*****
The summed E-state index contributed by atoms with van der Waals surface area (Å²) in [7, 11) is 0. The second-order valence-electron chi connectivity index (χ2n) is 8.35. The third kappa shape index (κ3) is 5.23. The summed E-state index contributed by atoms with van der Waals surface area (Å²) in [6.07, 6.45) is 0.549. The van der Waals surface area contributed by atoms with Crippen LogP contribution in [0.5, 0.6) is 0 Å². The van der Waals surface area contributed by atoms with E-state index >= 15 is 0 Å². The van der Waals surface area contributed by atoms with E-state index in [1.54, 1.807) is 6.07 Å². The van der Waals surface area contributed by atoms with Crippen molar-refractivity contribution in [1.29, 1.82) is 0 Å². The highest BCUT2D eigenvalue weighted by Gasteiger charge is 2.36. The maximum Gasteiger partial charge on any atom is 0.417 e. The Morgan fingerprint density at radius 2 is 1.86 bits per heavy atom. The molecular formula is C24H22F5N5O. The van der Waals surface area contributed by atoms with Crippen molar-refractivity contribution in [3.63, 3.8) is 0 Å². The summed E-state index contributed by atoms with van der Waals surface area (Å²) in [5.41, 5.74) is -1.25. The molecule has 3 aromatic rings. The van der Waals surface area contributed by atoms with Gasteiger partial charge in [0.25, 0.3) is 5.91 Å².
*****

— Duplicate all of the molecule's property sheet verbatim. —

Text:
The summed E-state index contributed by atoms with van der Waals surface area (Å²) in [7, 11) is 0. The second-order valence-electron chi connectivity index (χ2n) is 8.35. The third kappa shape index (κ3) is 5.23. The summed E-state index contributed by atoms with van der Waals surface area (Å²) in [6.07, 6.45) is 0.549. The van der Waals surface area contributed by atoms with Crippen LogP contribution in [0.5, 0.6) is 0 Å². The van der Waals surface area contributed by atoms with E-state index >= 15 is 0 Å². The van der Waals surface area contributed by atoms with E-state index in [1.54, 1.807) is 6.07 Å². The van der Waals surface area contributed by atoms with Crippen molar-refractivity contribution in [1.29, 1.82) is 0 Å². The highest BCUT2D eigenvalue weighted by Gasteiger charge is 2.36. The maximum Gasteiger partial charge on any atom is 0.417 e. The Morgan fingerprint density at radius 2 is 1.86 bits per heavy atom. The molecular formula is C24H22F5N5O. The van der Waals surface area contributed by atoms with Crippen molar-refractivity contribution in [3.63, 3.8) is 0 Å². The summed E-state index contributed by atoms with van der Waals surface area (Å²) in [5.41, 5.74) is -1.25. The molecule has 3 aromatic rings. The van der Waals surface area contributed by atoms with Gasteiger partial charge in [0.25, 0.3) is 5.91 Å².